The video quality review for every Intervision title could probably be a copy/paste job since each one is shot on video, always with a 1.33:1 aspect ratio. The quality here is comparable to a remastered VHS tape. There is a slight jerkiness to the opening but that passes quickly. Colors appear accurate and contrast is about as strong as can be. The picture is often soft which, again, is just something inherent to shooting on video. Film grain is minimized as much as possible; don’t expect a noisy mess just because this isn’t shot on film.
The English Dolby Digital 2.0 track plays with no obvious issues. Dialogue is clean and free from hissing and pops. The score is another awesomely cheesy ‘80s keyboard love-fest, with the three (!) composers – Michael Clive, Brock Fricker, and Philip Strong – getting plenty of mileage out of the main theme, which sounds like it would be the in-store demo default keyboard setting. No subtitles are included.
There is an audio commentary with writer/director B.D. Benedikt & actor Lazar Rockwood, moderated by Paul Corupe of Canuxploitation.com.
“Beyond Beyond the 7th Door features new interviews with Benedikt, Rockwood, and Corupe.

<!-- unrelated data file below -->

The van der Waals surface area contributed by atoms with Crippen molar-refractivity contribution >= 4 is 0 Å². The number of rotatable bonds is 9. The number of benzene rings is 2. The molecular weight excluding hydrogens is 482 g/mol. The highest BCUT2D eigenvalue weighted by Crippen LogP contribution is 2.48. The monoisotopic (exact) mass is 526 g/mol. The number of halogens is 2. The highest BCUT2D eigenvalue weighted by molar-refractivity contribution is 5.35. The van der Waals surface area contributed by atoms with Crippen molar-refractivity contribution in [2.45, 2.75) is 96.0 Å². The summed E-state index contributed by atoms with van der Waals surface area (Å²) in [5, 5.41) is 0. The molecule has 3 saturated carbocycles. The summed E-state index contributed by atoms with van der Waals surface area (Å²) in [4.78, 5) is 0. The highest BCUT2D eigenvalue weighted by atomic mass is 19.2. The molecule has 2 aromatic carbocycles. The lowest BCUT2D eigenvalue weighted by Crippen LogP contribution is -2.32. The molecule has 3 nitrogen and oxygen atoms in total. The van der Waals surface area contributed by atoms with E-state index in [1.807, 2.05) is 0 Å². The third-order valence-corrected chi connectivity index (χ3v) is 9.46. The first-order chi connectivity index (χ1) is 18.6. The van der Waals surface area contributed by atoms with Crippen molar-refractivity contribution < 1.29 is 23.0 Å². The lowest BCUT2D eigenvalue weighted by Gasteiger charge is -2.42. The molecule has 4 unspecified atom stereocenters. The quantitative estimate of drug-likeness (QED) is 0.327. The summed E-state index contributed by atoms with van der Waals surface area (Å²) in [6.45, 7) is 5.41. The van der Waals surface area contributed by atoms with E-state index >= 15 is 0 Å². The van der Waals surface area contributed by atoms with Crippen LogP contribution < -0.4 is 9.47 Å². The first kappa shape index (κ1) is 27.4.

“The King of Cayenne” – Focusing on “legendary Toronto eccentric Ben Kerr”, a street performer who played the role of “dead guy in that one room”.
- Audio Commentary with Writer/Director BD Benedikt and Actor Lazar Rockwood, moderated by Paul Corupe (Canuxploitation.com)
- Beyond Beyond the 7th Door: Interviews with Writer/Director BD Benedikt, Actor Lazar Rockwood, and Canuxploitation.com’s Paul Corupe
- The King of Cayenne: An Appreciation of Legendary Toronto Eccentric Ben Kerr
Virtually lost for nearly three decades, Beyond the Seventh Door deserves a wider audience and Intervision’s DVD should bring it. The then-novel plot and sheer ambition should be enough to get most viewers hooked, but if not the Yugoslavian wonder Lazar Rockwood will handily have them glued to the screen.